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After American and Mexican negotiators agreed on steps to reduce the flood of asylum seekers at the border, President Donald Trump took a victory lap on Twitter.
"The tariffs scheduled to be implemented by the U.S. on Monday, against Mexico, are hereby indefinitely suspended," Trump tweeted June 7. "Mexico, in turn, has agreed to take strong measures to stem the tide of Migration through Mexico, and to our Southern Border."
The next day, Trump said there was even more to celebrate.
"Mexico has agreed to immediately begin buying large quantities of agricultural product from our great patriot farmers!" Trump tweeted June 8.
Trump’s remarks are questionable. There is no outward sign that any agreement of that sort came out of the talks. Mexico said it didn’t agree to "immediately begin" to do anything different than it has done all along. It buys a lot from American farmers and that won’t change.
Because negotiations happen behind closed doors, we won’t rate this on the Truth-O-Meter, for now. But here’s what we know about details of the deal.
At a morning news conference June 10 in Mexico City, Mexican Foreign Minister Marcelo Ebrard was asked if the understanding on immigration included the agricultural deal Trump had mentioned.
"There is no agreement of any kind," Ebrard said. "It is an immigration agreement. There’s no commercial (element) in this document."
Ebrard’s statement clarified what Mexico’s ambassador to the United States had said a day earlier. Asked on Face the Nation about an agricultural side agreement, Martha Bárcena Coqui neither confirmed nor denied its existence.
"It is our understanding that without tariffs and with United States-Mexico-Canada Agreement ratification, there will be an increased rates (trade), both in agricultural products and manufactured products," Bárcena said.
Bárcena agreed that she was talking about the normal course of trade. Later, she tweeted she wasn’t contradicting Trump.
"I just explained that with no tariffs and the USMCA ratification the trade in agricultural products will increase dramatically. Mexico is already a big buyer of USA agricultural products and this trend will continue," she said.
Ebrard noted that without the threatened tariffs, the economies of both countries would grow faster, and along with that would come more purchases by Mexico of all American goods, including farm products.
Mexico is America’s second largest market for agricultural goods. Sales to Mexico reached $19 billion in 2018.
Jonas Oxgaard, agricultural industry analyst at Sanford Bernstein expressed skepticism about any sort of special deal. He noted that Mexico has no state-sponsored agricultural import program.
"It’s not possible for the Mexican government to sign a deal like that," Oxgaard said.
Trade specialist David Orden, director of the Global Issues Initiative at Virginia Tech, said sales to Mexico have been looking promising since a few weeks ago when Trump ended the steel and aluminum tariffs on Canada and Mexico. Until then, Mexico had counterpunched with its own tariffs on American goods, including pork.
"Mexico is a huge market for our agricultural products," Orden said. "The retaliatory tariffs offsetting the U.S. ones on steel and aluminum have come off so ag exports should pick up on that account."
But that has nothing to do with the latest negotiations.
The State Department summary of the immigration control agreement made no mention of a separate agricultural agreement. We asked the State Department, and the press office referred us to the White House. We sent the White House press office the statement out of Mexico. We did not hear back.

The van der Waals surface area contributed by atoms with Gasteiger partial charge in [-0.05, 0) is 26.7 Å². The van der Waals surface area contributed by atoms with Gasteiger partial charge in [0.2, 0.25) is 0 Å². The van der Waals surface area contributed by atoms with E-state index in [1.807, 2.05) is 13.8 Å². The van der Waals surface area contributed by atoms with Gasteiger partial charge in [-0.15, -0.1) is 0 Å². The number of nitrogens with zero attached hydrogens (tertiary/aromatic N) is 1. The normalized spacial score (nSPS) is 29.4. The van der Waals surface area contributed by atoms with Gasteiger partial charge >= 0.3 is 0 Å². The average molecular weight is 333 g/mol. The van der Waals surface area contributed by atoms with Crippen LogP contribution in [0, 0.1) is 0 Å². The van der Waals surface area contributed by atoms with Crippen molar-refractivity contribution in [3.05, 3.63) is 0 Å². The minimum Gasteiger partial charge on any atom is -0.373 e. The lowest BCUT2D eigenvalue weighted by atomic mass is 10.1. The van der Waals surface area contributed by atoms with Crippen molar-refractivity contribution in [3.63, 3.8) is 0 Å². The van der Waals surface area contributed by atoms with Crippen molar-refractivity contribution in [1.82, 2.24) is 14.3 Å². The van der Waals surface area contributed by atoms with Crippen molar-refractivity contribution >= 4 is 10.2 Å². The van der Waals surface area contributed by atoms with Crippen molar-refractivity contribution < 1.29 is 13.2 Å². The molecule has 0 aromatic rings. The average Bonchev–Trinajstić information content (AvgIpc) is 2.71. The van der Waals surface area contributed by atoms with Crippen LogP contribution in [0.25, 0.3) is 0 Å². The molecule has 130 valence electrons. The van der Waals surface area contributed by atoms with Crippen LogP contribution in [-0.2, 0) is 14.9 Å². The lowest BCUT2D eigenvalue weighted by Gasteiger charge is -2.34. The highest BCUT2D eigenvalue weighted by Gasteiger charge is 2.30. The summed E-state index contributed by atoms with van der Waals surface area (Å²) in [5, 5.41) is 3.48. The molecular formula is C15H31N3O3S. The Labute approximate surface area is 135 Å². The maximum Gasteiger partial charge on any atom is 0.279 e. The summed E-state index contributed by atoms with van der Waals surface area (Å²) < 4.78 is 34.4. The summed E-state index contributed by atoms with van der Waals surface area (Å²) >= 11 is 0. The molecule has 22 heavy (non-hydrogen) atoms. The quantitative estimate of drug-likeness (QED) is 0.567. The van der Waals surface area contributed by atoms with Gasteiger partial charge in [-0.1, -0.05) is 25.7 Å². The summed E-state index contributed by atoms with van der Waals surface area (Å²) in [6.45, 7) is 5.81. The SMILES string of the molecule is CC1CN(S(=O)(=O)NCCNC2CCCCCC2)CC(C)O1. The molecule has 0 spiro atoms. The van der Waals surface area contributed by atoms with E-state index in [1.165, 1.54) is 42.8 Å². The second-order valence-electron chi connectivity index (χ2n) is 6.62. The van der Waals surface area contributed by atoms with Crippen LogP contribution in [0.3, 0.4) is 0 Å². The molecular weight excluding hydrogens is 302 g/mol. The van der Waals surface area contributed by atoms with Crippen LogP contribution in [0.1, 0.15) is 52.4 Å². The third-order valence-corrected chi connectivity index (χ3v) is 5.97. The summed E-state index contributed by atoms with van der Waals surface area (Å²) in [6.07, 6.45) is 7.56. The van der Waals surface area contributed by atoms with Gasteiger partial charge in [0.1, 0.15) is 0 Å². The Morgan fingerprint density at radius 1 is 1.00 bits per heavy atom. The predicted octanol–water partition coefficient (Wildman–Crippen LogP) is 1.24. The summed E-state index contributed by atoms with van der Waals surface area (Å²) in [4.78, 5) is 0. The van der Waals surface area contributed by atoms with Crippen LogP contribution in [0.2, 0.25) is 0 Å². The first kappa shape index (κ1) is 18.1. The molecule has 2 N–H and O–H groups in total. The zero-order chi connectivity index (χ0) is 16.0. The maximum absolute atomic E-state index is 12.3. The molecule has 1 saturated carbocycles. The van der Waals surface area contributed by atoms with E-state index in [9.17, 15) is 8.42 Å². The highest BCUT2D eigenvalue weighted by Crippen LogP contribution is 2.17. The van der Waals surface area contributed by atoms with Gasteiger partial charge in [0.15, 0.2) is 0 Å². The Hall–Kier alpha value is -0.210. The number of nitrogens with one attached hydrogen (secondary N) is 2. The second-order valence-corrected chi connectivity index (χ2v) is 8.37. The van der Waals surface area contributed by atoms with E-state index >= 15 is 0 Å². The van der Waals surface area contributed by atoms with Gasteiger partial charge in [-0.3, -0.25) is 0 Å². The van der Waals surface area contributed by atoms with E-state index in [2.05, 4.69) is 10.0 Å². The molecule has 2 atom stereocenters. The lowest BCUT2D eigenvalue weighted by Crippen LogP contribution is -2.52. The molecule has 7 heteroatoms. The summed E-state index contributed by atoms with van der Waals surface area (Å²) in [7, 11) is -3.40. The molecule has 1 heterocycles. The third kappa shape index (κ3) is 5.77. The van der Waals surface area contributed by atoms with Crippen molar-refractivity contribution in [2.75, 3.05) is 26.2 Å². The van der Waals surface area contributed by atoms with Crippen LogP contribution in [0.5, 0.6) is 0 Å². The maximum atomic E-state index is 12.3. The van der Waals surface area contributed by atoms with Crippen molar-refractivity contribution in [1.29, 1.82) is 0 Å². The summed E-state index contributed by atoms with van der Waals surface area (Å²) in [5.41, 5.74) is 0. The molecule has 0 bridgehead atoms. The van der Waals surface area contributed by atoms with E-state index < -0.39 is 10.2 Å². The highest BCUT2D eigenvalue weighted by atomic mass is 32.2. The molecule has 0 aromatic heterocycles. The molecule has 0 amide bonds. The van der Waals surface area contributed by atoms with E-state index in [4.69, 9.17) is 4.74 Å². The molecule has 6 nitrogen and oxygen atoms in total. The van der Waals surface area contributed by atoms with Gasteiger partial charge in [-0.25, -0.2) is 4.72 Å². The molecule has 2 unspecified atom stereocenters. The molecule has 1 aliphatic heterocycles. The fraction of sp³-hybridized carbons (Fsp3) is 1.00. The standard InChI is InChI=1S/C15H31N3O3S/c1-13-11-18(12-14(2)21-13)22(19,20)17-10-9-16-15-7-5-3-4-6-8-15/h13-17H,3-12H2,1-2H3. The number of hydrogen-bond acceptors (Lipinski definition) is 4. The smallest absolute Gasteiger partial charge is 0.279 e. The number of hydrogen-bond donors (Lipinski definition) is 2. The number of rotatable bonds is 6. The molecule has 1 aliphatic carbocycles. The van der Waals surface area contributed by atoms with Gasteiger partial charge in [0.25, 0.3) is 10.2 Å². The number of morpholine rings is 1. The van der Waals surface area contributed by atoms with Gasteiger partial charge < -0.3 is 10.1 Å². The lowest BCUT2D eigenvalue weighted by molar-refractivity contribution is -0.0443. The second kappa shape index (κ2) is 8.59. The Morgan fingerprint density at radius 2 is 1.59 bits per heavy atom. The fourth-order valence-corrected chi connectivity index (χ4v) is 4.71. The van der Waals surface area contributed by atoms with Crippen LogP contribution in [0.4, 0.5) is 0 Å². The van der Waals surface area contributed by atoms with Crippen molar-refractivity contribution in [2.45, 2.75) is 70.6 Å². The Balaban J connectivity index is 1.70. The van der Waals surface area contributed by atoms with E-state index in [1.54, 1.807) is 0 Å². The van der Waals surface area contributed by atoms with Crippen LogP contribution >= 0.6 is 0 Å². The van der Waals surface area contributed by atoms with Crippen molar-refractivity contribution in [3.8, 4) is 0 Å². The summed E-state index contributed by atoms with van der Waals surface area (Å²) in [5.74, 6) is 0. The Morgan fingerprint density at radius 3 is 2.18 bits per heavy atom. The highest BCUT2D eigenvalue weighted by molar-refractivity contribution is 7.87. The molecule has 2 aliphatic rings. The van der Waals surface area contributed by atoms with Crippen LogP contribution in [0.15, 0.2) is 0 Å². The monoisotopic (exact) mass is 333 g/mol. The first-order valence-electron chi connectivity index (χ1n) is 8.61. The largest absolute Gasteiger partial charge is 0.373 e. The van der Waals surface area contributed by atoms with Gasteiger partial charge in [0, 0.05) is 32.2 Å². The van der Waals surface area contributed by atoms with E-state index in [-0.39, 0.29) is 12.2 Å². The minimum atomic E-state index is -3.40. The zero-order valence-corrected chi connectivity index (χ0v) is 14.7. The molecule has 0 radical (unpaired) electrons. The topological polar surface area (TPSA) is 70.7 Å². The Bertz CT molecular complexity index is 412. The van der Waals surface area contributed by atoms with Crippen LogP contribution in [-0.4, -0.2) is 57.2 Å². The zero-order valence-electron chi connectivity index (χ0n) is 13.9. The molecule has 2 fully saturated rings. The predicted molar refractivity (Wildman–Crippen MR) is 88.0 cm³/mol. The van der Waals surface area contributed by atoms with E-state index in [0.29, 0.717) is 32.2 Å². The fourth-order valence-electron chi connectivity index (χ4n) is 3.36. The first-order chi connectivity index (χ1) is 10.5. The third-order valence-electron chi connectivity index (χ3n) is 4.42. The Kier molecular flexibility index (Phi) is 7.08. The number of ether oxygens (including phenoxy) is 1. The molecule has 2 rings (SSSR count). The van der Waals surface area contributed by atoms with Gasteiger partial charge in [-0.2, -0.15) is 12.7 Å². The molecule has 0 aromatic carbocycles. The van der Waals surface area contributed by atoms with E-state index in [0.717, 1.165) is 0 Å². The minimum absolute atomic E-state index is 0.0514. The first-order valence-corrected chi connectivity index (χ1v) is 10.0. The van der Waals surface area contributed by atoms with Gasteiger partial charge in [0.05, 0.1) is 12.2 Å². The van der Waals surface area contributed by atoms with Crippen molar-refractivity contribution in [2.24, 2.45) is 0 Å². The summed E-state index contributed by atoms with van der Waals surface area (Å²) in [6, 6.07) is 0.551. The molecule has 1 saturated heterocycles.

Trump followed his tweet about a farm deal with a tweet that referenced "some things not mentioned in yesterday’s press release, one in particular, were agreed upon. That will be announced at the appropriate time."
He did not elaborate on what he had in mind.
We do know that in the hours before negotiators came to terms, farms sales were on Trump’s mind. He tweeted "If we are able to make the deal with Mexico, & there is a good chance that we will, they will begin purchasing Farm & Agricultural products at very high levels, starting immediately."
The White House had several days to respond to news organizations that raised doubts about the existence of a side agreement on farm sales.
It has yet to provide any facts to support Trump’s tweet.
The most generous interpretation is that the absence of tariffs avoids a scenario that would undercut current multi-billion dollar purchases by Mexico. Today, Mexico is America’s second largest buyer of agricultural products. With the immgration agreement, nothing changes.
Journalists in the Mexico bureau of Telemundo, a PolitiFact partner, provided reporting for this fact-check.
Donald Trump, tweet, June 8, 2019
U.S. State Department, U.S.-Mexico Joint Declaration, June 7, 2019
Office of the President of Mexico, Press conference of President Andrés Manuel López Obrador, June 10, 2019
CBS News, Face the Nation, June 9, 2019
National Pork Producers Council, NPPC Appeal: Let’s move forward with USMCA leave tariffs at zero, May, 31, 2019
Bloomberg, Trump Hints at More Details; Mexico Still Baffled by Farm Claim, June 9, 2019
Donald Trump, tweet, June 7, 2019
Donald Trump, tweet, June 9, 2019
U.S. Agriculture Department - Foreign Agricultural Service, Mexico, accessed June 10, 2019
Politico, Trump's Twitter defense of Mexico agreement is short on specifics, June 9, 2019
CNN, US lifts steel and aluminum tariffs on Canada and Mexico, May 17, 2019
Email interview, David Orden, Director, Global Issues Initiative, Institute for Society, Culture and Environment, Virginia Tech, June 10, 2019
Email interview, Jonas Oxgaard, agricultural industry analyst, Sanford Bernstein, June 10, 2019
Email interview, Press Office, U.S. State Department, June 10, 2019